The Wat Pan On Temple in the middle of Chiang Mai Thailand is located at Ratchadamnoen Road, 300 meters westward away from the old city wall's Tha Pae Gate. You will find Wat Pan On temple on the left as you walk down the street from that gate.
On a hot day it is a welcome sight as the temple court yard is shaded by large trees under which are picnic benches where families and monks sit to eat and talk. There is a small kiosk where you can purchase drinks and snacks. I enjoyed watching the antics of the small Thai squirrels scampering around the benches and then up into the trees.
The dark green foliage of the trees makes an attractive setting for the colourful temple. The large golden chedi is impressive. All the Buddhist temples have Viharas (great prayer halls) and Chedi (monolithic stupas, shaped like giant bells, each of which houses a relic of Buddha, such as one of his bones or the ashes of an important monk or king).
Wat Pan On is a beautiful temple built by King Phra Muang Kaeo's in 1501. According to ancient records there was another minor temple called Wat Chedi Khwan located nearby on the western side of Wat Pan On. The two small temple grounds and buildings were combined into one temple. Wat Pan On has a number of exquisite wooden sculptures and lots of traditional Thai art. Have a look at the side of the Wat Pan On Viharas prayer hall. The ornate windows are worth up close study as they are intricately carved and decorated. Children love looking at the carved mythical Naga serpent head and body that forms the arch of the window.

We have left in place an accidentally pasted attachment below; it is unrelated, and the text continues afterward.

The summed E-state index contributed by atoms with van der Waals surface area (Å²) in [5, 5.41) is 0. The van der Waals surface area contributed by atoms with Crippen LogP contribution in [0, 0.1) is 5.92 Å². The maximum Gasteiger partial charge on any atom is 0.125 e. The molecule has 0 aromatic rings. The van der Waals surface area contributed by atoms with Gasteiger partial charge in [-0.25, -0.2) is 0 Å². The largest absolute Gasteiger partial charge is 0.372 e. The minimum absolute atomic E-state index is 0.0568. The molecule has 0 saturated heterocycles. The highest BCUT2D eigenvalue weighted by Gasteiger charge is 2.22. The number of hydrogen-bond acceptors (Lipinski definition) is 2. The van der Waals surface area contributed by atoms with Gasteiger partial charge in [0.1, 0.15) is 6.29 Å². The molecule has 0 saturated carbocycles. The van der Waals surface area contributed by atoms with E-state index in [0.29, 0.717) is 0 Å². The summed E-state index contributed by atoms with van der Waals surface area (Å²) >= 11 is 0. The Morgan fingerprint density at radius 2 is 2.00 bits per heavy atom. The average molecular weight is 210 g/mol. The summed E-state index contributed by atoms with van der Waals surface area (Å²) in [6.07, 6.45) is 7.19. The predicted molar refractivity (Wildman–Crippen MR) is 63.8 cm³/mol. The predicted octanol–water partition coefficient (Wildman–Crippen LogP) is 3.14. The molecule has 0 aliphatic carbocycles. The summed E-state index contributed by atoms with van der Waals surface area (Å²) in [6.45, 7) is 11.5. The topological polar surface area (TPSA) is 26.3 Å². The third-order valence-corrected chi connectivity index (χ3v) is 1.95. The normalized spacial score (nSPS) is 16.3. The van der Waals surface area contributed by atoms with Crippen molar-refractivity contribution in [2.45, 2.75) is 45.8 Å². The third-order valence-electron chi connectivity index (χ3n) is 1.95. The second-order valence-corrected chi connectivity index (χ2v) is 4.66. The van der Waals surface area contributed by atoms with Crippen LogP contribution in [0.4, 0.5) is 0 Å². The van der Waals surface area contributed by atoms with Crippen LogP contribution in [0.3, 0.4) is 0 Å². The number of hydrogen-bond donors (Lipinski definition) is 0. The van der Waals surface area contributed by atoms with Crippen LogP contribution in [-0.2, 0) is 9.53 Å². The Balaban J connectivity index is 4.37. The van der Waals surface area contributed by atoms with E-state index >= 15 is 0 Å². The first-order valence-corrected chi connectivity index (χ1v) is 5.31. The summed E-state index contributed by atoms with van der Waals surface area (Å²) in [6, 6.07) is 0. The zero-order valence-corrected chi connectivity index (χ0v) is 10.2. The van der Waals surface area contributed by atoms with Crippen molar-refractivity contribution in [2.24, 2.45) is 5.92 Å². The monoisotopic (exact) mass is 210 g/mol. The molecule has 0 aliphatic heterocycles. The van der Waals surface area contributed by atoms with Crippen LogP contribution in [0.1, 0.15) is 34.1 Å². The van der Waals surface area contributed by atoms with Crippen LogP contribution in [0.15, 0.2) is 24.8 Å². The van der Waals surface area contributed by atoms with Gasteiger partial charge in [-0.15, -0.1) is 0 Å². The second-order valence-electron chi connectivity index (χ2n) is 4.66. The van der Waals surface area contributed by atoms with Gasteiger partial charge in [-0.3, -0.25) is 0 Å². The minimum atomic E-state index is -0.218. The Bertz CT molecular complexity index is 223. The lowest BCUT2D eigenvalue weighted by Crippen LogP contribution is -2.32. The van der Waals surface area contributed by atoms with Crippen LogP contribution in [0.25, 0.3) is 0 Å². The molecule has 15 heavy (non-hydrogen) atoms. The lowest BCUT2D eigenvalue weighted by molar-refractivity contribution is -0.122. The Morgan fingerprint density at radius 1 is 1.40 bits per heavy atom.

The Naga is a deity, a king cobra hooded snake, found in Buddhism as well as Hinduism. A notable Naga in the Buddhist tradition is called Mucalinda, protector of the Buddha. In many paintings, carvings and sculptures the Naga is seen covering the head of the Buddha shielding him from the rain whilst he meditated under a Bodhi tree. For seven days the heavens opened up and continually rained. The mighty king of serpents, Mucalinda, came from beneath the earth and protected with his hood, Buddha, the one who is the source of all protection. When the great storm had cleared, the serpent king assumed his human form, bowed before the Buddha, and returned in joy to his palace.